Steven Carr's Concluding Statement
Here is my closing statement in this debate.
This closing statement is intended by me to provide a summary of the debate and to give my opinion on how it is went. As it is aimed at readers, I hope Steve Motyer will not mind if he finds himself addressed in the third person.
I would like to thank him for participating in this debate, and his kind and courteous dealings with me.
It has been educational for me. I am conscious of not always having been as clear and concise as I would have liked, but it has been a good learning experience.
I would also like to thank Peter Kirby. He has given some excellent notes on my Feedback page , showing that only a few educated Jews knew Greek. He reminded me of places in John such as John 3:3-4. There , Nicodemus misunderstands the word 'anethon'. It can mean 'again', as well as 'from above'. This only works in Greek. Of course, this is solved by having Jesus and the disciples speak Greek, as well as Aramaic and Hebrew (as per your Opening Statement).
Naturally, if the Bible says Peter wrote a letter in Greek, then they would have been able to read and write Greek, as well as Hebrew (Luke 4). Is there no end to the accomplishments of Galilean peasants?
I would also like to than Peter Kirby for reminding me that I should ask whether or not you believed in the signs and miracles recorded in Tacitus and Josephus. Both historians, the very historians Christians use to prove that Jesus existed, state clearly that their miracles had eye-witness evidence. Josephus's Jewish Wars was written within ten years of the events, by a participant, who gives the same claims to accuracy in his introduction as Luke did. So did a heifer give birth to a lamb in the middle of the Temple? Did Vespasian cure people of blindness?
Rather to my surprise, Dr. Motyer conceded upfront in his opening statement that the early Christian scribes made 'clearly deliberate alterations'.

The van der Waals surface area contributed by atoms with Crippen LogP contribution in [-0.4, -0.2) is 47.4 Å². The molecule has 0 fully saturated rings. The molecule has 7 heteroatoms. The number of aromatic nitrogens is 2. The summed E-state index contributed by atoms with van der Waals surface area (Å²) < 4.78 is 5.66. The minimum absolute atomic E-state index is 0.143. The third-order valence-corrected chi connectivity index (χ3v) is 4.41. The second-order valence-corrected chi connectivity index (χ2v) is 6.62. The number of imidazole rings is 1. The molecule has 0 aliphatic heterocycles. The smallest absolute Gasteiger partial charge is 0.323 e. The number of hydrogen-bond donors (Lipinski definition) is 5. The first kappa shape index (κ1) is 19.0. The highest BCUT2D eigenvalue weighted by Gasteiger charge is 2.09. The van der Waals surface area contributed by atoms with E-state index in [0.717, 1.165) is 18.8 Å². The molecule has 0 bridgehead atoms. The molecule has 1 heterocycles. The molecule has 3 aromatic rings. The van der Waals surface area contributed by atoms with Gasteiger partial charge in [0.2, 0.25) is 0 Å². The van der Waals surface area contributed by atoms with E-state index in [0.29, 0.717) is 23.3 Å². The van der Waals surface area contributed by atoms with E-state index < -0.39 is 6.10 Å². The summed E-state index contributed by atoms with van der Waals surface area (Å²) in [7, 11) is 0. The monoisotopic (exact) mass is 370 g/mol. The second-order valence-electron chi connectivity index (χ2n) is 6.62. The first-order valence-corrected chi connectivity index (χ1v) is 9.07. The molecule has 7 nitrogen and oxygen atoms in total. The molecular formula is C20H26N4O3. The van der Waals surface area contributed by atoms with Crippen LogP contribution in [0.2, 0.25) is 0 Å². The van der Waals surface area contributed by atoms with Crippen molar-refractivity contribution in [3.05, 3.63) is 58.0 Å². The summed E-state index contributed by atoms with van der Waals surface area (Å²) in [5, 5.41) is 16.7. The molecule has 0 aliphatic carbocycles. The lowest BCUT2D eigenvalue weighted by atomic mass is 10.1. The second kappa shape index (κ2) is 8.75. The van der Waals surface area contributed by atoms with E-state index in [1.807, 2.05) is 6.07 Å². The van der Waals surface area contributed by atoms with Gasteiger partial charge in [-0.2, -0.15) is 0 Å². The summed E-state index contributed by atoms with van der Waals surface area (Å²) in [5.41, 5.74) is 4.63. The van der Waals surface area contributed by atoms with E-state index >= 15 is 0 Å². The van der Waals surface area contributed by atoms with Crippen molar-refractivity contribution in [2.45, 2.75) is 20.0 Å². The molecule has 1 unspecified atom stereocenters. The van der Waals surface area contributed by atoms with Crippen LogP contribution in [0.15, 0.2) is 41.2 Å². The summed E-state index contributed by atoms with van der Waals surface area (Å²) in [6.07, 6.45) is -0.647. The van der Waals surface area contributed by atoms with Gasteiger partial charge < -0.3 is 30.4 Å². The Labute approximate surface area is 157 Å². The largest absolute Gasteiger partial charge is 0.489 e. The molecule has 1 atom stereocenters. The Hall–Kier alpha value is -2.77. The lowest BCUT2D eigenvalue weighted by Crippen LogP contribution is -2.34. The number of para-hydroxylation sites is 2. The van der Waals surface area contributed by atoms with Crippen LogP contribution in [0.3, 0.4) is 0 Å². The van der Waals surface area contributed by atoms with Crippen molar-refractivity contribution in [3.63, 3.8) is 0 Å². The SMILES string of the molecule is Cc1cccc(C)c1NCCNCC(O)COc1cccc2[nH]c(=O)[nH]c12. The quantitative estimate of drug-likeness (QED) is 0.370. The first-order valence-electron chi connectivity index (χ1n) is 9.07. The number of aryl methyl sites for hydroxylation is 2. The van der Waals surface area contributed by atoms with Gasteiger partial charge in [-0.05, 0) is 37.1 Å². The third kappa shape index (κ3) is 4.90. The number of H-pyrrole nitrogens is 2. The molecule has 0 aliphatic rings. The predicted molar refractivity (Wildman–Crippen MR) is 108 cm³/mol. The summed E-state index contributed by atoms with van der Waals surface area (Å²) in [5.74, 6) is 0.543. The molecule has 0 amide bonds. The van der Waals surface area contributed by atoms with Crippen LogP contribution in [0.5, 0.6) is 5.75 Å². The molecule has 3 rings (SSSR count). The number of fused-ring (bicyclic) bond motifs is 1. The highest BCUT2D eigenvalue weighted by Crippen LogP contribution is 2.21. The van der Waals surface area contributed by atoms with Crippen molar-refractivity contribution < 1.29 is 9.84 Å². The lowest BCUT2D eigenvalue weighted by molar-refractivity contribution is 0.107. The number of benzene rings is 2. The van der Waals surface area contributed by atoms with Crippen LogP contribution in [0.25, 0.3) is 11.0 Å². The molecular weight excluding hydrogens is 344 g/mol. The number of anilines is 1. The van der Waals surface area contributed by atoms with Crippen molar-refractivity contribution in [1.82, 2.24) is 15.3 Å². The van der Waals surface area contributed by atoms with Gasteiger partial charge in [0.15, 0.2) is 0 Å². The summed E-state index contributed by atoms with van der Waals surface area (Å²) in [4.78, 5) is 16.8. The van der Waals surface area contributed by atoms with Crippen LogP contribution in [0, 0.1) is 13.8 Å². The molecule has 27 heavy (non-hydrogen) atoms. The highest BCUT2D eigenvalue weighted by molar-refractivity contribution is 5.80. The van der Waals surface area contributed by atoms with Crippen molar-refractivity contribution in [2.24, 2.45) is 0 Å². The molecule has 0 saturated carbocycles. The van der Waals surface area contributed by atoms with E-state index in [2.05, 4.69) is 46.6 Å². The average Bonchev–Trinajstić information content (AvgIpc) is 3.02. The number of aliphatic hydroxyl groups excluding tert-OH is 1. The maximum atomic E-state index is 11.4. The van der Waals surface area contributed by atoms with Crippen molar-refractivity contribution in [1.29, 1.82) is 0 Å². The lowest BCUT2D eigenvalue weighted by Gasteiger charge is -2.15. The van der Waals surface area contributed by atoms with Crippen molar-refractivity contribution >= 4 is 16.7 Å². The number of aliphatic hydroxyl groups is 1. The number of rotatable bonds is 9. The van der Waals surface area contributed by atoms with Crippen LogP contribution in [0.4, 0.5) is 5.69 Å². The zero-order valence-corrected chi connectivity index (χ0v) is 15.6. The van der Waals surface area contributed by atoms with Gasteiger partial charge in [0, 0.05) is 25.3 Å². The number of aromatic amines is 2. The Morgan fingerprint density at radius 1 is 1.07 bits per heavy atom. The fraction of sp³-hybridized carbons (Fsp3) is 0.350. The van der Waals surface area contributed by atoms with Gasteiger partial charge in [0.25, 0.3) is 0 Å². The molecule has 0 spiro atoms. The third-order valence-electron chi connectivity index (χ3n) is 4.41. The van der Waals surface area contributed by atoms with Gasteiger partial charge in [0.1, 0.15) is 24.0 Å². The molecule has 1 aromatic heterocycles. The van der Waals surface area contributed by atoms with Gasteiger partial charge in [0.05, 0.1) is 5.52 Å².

Dr. Motyer claims that these alterations are unimportant, but his last email cites some of the most disputed verses in Luke (22:43-44 and 22:19-20) as evidence. So perhaps they are important after all. Luke 22:43-44 are missing from p66 (vid) and p75, manuscripts he cited as evidence of a reliable text.
One thing I hope that readers will have picked up is that sceptics are not afraid of the Bible. The Bible is our evidence.
It is Dr.Motyer who has to come up with possible explanations. Explanations such as the disciples heard what Jesus prayed in Mark 14 before they fell asleep (3 times!), or the assumption of a Pauline 'mole' seem thin to me, but as the alternative is just to cite John 14:26, what else can Dr.Motyer do?
I don't even have to mention the way that these astonishing events in Palestine were missed by every historian other than passing references to a crucifixion by Josephus (93 AD) and Tacitus (2nd century).
How did people like Seneca and Juvenal miss all these things? They were sharp individuals. Most amazingly of all, how could Philo of Alexandria miss the appearance of the Son of God and the Logos?
Dr.Motyer seems to admit that Matthew did a lot of editing on his sources. Even the Sermon on the Mount consists of material Matthew has drawn together. Matthew and Luke both edited material from Mark. If Mark is an inspired, canonical work, why would it need editing?
Dr.Motyer has also failed to explain why Matthew and Luke would use Mark at all, if, as he seems to suggest, all these New Testament characters were available to be interviewed. Why quote the monkey when you can quote the organ-grinder?
Dr.Motyer has also failed to explain why there are so few Gospels, if Mary,Nicodemus, Elizabeth,Joanna, Salome etc were available to be interviewed. Surely Gospels should have sprung up like wildfire if genuine oral traditions were circulating from Palestine to Spain, but every other Gospel other than our four is false.
As I pointed out, the Valentinians claimed to have oral tradition from Paul via Theudas. Why does Dr.Motyer disbelieve this? At least the Gnostics name the person who gave this oral testimony, which is more than the Gospels do. (All four are anonymous.)
I compared parallels between the Old and New Testament to the parallels we find in the Qu'ran and the Book of Mormon. Christians, rightly, take these parallels as obvious proof of their non-historicity. Would Dr. Motyer work so hard to find saving clauses for the Qu'ran?
His analogy to the Kennedy's assassination is not comparable to the examples I gave. Assassinations really do happen more than once. How often do prophets raise people from the dead? I also pointed out that the parallels included word for word copying. To give one example, Luke copies out 'kai edoken auton te metri auto'. To show that this is proof, I challenge Dr.Motyer to find the phrase 'and he gave him back to his mother.', in any book which is not a commentary on the Bible.
Stephen Motyer's Concluding Statement
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